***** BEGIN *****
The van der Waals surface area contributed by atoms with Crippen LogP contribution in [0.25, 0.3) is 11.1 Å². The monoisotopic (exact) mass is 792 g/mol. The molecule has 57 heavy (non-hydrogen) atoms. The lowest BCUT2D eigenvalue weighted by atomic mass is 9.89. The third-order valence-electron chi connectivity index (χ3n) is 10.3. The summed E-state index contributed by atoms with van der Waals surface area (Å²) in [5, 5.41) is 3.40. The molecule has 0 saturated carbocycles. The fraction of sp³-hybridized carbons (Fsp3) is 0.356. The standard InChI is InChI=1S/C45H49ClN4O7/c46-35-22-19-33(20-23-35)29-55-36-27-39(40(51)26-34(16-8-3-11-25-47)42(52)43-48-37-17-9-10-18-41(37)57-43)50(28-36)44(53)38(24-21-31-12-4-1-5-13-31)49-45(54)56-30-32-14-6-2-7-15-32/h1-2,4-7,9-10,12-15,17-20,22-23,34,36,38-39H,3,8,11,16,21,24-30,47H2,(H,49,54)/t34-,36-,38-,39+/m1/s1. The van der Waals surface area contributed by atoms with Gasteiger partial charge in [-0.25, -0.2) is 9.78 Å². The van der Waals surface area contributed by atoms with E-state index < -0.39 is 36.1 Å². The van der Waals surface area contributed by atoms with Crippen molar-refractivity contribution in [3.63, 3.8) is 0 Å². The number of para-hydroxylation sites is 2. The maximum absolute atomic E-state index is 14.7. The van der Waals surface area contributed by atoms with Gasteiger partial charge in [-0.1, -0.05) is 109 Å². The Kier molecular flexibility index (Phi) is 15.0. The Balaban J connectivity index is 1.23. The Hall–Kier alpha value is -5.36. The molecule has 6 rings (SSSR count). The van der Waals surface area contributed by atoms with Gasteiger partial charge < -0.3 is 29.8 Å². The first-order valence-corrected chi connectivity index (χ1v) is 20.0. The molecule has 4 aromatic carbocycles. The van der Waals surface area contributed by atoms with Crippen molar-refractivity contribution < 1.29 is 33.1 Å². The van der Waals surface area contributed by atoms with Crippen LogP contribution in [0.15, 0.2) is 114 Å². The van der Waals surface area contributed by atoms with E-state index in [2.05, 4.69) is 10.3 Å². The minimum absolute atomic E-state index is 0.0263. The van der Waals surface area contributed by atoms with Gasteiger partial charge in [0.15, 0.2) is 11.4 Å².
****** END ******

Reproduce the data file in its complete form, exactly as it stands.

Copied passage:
The van der Waals surface area contributed by atoms with Crippen LogP contribution in [0.25, 0.3) is 11.1 Å². The monoisotopic (exact) mass is 792 g/mol. The molecule has 57 heavy (non-hydrogen) atoms. The lowest BCUT2D eigenvalue weighted by atomic mass is 9.89. The third-order valence-electron chi connectivity index (χ3n) is 10.3. The summed E-state index contributed by atoms with van der Waals surface area (Å²) in [5, 5.41) is 3.40. The molecule has 0 saturated carbocycles. The fraction of sp³-hybridized carbons (Fsp3) is 0.356. The standard InChI is InChI=1S/C45H49ClN4O7/c46-35-22-19-33(20-23-35)29-55-36-27-39(40(51)26-34(16-8-3-11-25-47)42(52)43-48-37-17-9-10-18-41(37)57-43)50(28-36)44(53)38(24-21-31-12-4-1-5-13-31)49-45(54)56-30-32-14-6-2-7-15-32/h1-2,4-7,9-10,12-15,17-20,22-23,34,36,38-39H,3,8,11,16,21,24-30,47H2,(H,49,54)/t34-,36-,38-,39+/m1/s1. The van der Waals surface area contributed by atoms with Gasteiger partial charge in [-0.25, -0.2) is 9.78 Å². The van der Waals surface area contributed by atoms with E-state index < -0.39 is 36.1 Å². The van der Waals surface area contributed by atoms with Crippen molar-refractivity contribution in [3.63, 3.8) is 0 Å². The number of para-hydroxylation sites is 2. The maximum absolute atomic E-state index is 14.7. The van der Waals surface area contributed by atoms with Gasteiger partial charge in [-0.1, -0.05) is 109 Å². The Kier molecular flexibility index (Phi) is 15.0. The Balaban J connectivity index is 1.23. The Hall–Kier alpha value is -5.36. The molecule has 6 rings (SSSR count). The van der Waals surface area contributed by atoms with Gasteiger partial charge < -0.3 is 29.8 Å². The first-order valence-corrected chi connectivity index (χ1v) is 20.0. The molecule has 4 aromatic carbocycles. The van der Waals surface area contributed by atoms with Crippen molar-refractivity contribution < 1.29 is 33.1 Å². The van der Waals surface area contributed by atoms with Crippen LogP contribution in [0.15, 0.2) is 114 Å². The van der Waals surface area contributed by atoms with E-state index in [2.05, 4.69) is 10.3 Å². The minimum absolute atomic E-state index is 0.0263. The van der Waals surface area contributed by atoms with Gasteiger partial charge in [0.15, 0.2) is 11.4 Å².